September 15, 2019
Jeremiah 4:11-12, 22-28; Psalm 14; Luke 15:1-10
I can remember one day, many years ago, grocery shopping with one of my children who was about three years old at the time. I must have become too focused on deciding on a particular item, because when I looked down, my child had completely disappeared. Frantically, I began to search. Racing down one aisle after another, he was nowhere to be seen. I’m sure others of you may have had a similar experience at some point, but we simply never stop searching until the child is found. The sheer panic, fear, and dread that is felt while the child is missing is unbearable.
I found him at customer service where someone had taken him, and where they were just on the verge of announcing his appearance over the store sound system. A tiny bit of me was furious because he had insisted on not travelling in the cart, then proceeded to escape the first chance he got. But my primary response to finding him was sheer joy; my immediate impulse was to wrap him in my arms, and hold him close. Ironically, all these many years later, that same son’s job is to jump out of planes in remote places in order to help search for people who have become lost.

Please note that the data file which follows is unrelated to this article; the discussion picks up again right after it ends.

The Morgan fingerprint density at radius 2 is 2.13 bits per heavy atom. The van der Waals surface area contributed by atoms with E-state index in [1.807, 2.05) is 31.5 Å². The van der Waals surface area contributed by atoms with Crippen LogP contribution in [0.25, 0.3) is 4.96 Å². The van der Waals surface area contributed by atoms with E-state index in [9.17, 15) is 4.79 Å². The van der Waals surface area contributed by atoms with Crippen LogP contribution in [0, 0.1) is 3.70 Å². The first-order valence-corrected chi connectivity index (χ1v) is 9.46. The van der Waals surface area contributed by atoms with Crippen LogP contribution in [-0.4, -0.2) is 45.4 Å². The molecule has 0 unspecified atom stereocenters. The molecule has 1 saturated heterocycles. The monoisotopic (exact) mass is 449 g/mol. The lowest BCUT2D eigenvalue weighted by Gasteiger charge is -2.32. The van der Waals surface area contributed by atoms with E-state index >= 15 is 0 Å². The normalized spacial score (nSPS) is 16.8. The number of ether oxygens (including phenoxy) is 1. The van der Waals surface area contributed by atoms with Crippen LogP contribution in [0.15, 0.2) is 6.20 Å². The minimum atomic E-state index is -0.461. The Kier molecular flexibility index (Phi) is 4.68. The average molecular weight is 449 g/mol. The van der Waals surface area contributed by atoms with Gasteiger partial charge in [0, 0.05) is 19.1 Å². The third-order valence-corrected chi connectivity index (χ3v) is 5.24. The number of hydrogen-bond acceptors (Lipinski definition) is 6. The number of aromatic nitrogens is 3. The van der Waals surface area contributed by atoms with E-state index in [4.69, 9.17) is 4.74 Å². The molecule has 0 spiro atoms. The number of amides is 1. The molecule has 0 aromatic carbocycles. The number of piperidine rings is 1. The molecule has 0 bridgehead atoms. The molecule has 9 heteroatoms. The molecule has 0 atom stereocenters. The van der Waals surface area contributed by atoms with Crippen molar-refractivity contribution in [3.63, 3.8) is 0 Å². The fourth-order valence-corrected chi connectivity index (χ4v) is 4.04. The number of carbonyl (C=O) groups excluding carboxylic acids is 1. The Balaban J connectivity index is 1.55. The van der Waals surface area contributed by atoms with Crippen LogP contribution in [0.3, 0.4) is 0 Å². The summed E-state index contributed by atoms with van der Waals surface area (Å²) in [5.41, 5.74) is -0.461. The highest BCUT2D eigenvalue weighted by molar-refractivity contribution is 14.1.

I was reminded of this experience with my young son as I reflected on today’s readings, because they speak of a God who never stops searching for us when we become lost. And God does this because each and every one of us is precious. Each and every one of us is forever loved. Eternally. Always.
Our reading from Jeremiah this morning speaks of a time when the Israelite people have become about as lost as a people can become. The sins of the people are so all pervasive that the entire cosmos is being affected. But God sends the Prophet Jeremiah to find those who are lost. And even in the midst of such a lost and sinful people, God calls them ‘my people.’ God is intimately bound to God’s people. God will never abandon God’s people, no matter how lost they become; how lost we become. God is willing, time and time again, to continue to search for those who are lost, call them to repent and give them an opportunity to change.